10 Steps to Getting a Book Published

Step 1: Admit that there are way more than ten steps to getting a book published. 


Let’s try that again.

10 20 Steps to Getting a Book Published

Step 1: Have no friends in middle school. Spend all of your spare time reading until you realize that’s not enough anymore.

Step 2: Pick up a pen. Spend two years writing your ‘first’ book. Realize as soon as you finish it that it’s a pile of crap, shove it a drawer and never speak of it again.

Step 3: Keep writing. Write something new. Inevitably realize it is also crap, shove it in a drawer, and never speak of it again, but don’t give up because this time it was slightly less crappy crap than it was the time before and hey, that’s progress.

Step 4: Repeat Step Three for roughly ten years.

Step 5: Take creative writing classes in college. Have professors give you arbitrary rules like “You can’t use the word ‘nervous’” or “Don’t write about snow.” Abide by these rules because you’re nineteen years old and grades are more important than artistic integrity. Then have a professor tell you you’re not allowed to write a male narrator because that’s an experience you, with your feeble female mind, can’t possibly comprehend or do artistic justice to. Turn in your final story, with a female narrator this time, and be unsure whether to laugh or scream in fury when the same professor reads it and says, “Your narrator sounds like a man.”

Step 6: Realize that every rule you’ve ever been told about writing is actually just an arbitrary personal preference disguised as wisdom by a bunch of boring old white men who still worship Hemingway. Decide to make your own rules. Keep writing.

Step 7: Apply to do your senior honors thesis in the creative writing department. Get rejected, probably because you broke the rules. Keep writing.

Step 8: Graduate anyway with a BA in English and a minor in creative writing. Get so sick of the question, “What exactly do you plan to do with that?” that you start responding with “I was thinking of becoming a bum,” or “Right now I’m really enjoying my quarter-life crisis,” or “I got a great offer to join a cult last week. Can I give you brochure?” Whatever you do, don’t tell anyone you’re a writer. Because then they’ll want to know if you’ve ever published anything, and when you say “No, not yet,” they’ll give you The Look. That look which is somehow simultaneously knowing and condescending, as if they know that what you really mean when you say you’re a writer is that you write kinky Star Trek fanfiction that only gets published on WattPad and still live in your mom’s basement. Keep writing, but keep it to yourself.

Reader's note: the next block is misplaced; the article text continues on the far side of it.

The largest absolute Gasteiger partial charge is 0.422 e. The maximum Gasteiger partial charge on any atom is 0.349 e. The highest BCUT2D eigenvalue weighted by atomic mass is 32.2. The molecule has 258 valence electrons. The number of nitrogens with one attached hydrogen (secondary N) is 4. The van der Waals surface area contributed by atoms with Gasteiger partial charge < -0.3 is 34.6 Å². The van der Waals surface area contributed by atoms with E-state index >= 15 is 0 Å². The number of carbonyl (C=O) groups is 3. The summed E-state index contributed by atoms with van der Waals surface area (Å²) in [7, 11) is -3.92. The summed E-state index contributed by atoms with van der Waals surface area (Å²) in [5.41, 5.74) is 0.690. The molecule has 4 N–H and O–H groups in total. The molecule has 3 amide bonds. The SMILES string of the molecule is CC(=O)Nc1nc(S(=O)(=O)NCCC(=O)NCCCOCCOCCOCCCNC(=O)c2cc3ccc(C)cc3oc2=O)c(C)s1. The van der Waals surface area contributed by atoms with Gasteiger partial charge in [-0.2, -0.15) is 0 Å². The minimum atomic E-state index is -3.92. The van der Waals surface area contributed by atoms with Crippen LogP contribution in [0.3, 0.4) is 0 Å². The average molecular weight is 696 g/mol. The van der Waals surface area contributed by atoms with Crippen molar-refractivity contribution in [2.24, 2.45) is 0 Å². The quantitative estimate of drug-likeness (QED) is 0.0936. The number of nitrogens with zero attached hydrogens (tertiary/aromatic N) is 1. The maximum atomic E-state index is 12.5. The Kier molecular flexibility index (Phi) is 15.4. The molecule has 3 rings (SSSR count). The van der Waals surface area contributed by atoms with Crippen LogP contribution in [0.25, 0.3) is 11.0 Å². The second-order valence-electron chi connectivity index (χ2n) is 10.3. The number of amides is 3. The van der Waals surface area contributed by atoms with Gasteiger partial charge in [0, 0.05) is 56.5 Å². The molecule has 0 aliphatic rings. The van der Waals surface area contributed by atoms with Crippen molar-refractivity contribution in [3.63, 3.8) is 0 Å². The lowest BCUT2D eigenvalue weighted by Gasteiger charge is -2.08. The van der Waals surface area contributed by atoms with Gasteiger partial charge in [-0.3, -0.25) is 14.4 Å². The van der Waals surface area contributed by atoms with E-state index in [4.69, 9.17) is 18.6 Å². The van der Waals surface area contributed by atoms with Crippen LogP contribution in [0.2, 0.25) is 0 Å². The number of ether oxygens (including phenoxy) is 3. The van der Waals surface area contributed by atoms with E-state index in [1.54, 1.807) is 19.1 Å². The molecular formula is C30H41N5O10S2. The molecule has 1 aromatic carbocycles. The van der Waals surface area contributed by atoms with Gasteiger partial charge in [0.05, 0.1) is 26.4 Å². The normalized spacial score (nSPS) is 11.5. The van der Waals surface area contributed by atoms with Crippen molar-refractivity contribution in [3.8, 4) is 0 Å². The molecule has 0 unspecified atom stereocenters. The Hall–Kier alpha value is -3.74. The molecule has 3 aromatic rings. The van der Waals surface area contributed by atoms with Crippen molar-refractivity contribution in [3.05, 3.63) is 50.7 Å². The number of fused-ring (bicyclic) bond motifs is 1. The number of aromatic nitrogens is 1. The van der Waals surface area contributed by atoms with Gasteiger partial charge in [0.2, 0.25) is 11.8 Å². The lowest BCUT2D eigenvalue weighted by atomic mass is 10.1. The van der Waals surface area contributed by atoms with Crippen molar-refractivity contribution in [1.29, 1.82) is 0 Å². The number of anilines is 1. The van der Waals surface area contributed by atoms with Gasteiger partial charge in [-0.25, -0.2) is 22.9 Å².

Step 9: Spend a summer at the Iowa Writers’ Workshop and the Denver Publishing Institute. Talk about books and writing with a lot of people who are a lot smarter and more talented than you are and finally realize that the reason you’ve been writing crap for ten years is because you’re trying to write about stuff you don’t understand (and no, Professor, being female has nothing to do with it). Realize that there’s a grain of truth in the old adage ‘write what you know,’ because you know a lot more than you think you do—enough to make a story out of, anyway. Go back to Step 3. Write something new. Write something you know and as soon as you finish it, know that it’s different. It’s still crap, but it’s crap with potential.

Step 10: Get a job in a bookstore to support yourself while rewriting the Crap with Potential. Love your job, but daydream while you straighten the shelves, and linger in the Rs, telling yourself that one day your name is going to go right there. After your first few paychecks, accept that regardless of how great working in a bookstore is, it’s not nearly enough to live on. Get three other jobs. In the wee hours of the morning between getting off work at the wine bar and going back to work at the bookstore, keep rewriting. Keep telling yourself, “This crap has potential.”

Step 11: Apply to graduate school. Apply to ten MFA programs. Cross your fingers and send them a sample and hope they can see that it might be crap now but it has so much potential. Get rejected, again, by every single one.

Step 12: Actually have that quarter-life crisis you used to joke about. Wonder if this whole writing thing is just a pipe dream but keep writing anyway, because at this point it’s kind of like a drug and you can’t quit cold turkey. Put what’s left of your faith in the Crap with Potential. Do ten drafts in six months and when there’s nothing else you can fix, take a deep breath, and write the first draft of a query letter. Then scrap it and write fifty more drafts of that query letter, wondering how in the hell you’re supposed to turn your 110,000-word Crap Masterpiece into three paragraphs and somehow do it justice. Eventually, cross your fingers and hit ‘send.’

Step 13: Query 25 agents. Receive no response from most of them, a couple of polite “thank you but no thank you”s, one weirdly personal rejection, and finally get a nibble. Schedule a phone call. Talk to a real live agent who actually read your book, actually loved it, and actually wants to represent you. Try not to say anything nuts that might scare her away, all the while secretly screaming on the inside. Reach an agreement. Say how excited you are to work with each other. Hang up the phone and burst into tears.